A 61% increase in the number of Qualified Clinical Data Registries (QCDRs) will allow physicians to report more relevant data and may spur the creation of more specialty-specific quality measures going forward.
Physician specialists concerned about the lack of meaningful specialty-focused quality measures available for reporting under the Merit-Based Incentive Payment System (MIPS) may enjoy more flexibility in meeting those requirements going forward, according to analysis from Avalere Health.
To be eligible for a bonus payment under MIPS this year, physicians must report on six quality measures in three areas:
- Performance against quality measures
- Practice improvement activities
- Implementation of meaningful use components
One reporting option is a QCDR, a tool to collect data, established by the Centers for Medicare & Medicaid Services (CMS) in 2014.
Earlier this month, CMS released Version 1 of its 2017 QCDR list, expanding the number of approved registries by 61%—from 69 to 113 total registries. Thus, physicians who report on MIPS through QCDRs will have more than 700 quality measures available for reporting in 2017. Some of the newly approved registries come from the American Psychiatric Association, the Collaborative Endocrine Surgery Quality Improvement Program, and the Society of Dermatology Physician Assistants.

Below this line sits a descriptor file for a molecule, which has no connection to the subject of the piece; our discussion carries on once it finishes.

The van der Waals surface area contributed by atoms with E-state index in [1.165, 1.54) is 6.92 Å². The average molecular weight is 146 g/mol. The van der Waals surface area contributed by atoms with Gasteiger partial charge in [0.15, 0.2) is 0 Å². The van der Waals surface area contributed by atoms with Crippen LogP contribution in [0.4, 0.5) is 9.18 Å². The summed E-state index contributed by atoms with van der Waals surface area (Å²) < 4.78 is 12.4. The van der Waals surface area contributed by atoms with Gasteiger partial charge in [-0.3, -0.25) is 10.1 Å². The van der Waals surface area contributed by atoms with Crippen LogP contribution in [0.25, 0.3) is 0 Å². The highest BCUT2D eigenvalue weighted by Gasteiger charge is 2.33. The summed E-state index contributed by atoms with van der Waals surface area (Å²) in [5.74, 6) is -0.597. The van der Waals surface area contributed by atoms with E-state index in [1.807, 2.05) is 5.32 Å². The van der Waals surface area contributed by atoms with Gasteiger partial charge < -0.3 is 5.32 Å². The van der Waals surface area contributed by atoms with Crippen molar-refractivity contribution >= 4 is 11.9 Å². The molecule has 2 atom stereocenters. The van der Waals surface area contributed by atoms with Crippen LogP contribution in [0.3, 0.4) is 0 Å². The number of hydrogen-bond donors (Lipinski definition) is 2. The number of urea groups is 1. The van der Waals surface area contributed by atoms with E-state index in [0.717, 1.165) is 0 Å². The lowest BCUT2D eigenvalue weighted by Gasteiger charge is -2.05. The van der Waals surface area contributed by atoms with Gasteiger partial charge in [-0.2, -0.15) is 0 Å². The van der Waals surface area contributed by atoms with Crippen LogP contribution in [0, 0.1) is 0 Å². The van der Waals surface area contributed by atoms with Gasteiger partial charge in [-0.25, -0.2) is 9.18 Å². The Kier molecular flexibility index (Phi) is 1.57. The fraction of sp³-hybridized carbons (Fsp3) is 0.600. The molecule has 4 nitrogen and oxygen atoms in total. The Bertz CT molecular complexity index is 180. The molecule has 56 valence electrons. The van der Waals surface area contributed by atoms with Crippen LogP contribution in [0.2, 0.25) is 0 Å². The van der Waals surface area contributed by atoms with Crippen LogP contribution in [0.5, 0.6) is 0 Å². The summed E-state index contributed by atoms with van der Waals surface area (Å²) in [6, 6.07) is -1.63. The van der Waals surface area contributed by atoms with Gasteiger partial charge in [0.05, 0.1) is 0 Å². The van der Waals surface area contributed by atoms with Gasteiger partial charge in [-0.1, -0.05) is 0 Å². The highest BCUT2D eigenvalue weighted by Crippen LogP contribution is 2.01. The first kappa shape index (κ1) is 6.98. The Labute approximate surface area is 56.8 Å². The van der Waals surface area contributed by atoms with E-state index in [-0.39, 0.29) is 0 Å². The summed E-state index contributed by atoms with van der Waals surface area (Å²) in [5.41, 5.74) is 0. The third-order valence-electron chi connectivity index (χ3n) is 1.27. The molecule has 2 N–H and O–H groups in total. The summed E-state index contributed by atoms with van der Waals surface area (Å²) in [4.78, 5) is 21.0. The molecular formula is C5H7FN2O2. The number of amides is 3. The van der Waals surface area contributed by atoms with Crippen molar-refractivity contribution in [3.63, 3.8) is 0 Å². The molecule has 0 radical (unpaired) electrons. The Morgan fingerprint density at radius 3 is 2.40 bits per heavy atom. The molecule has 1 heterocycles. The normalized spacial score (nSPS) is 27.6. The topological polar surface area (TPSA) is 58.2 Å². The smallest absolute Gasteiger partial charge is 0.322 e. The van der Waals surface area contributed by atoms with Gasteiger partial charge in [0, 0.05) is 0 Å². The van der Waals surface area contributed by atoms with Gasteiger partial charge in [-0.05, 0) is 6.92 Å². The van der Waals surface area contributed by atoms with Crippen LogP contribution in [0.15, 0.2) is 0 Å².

Version 2 of the list, expected later this month, may contain additional approved QCDR (non-MIPS) measures for inclusion in 2017.
This expansion will not only allow clinicians to potentially report on measures more relevant to their specialties, according to analysts, but QCDRs may also be a valuable vehicle to test possible measures for specialties where measures have not yet been developed.
“In acknowledgment of the needs of specialists, CMS’ shift towards data collection through the use of QCDRs is a step in the right direction.” said Kristi Mitchell, a senior vice president at Avalere. “Moreover, the development of QCDRs will provide greater opportunities for engagement and innovative partnerships between industry, professional societies, and measure developers. That said, there will be an even greater need for CMS to harmonize all of the measures to eliminate redundancy and reduce reporting burden.”
Debra Shute is the Senior Physicians Editor for HealthLeaders Media.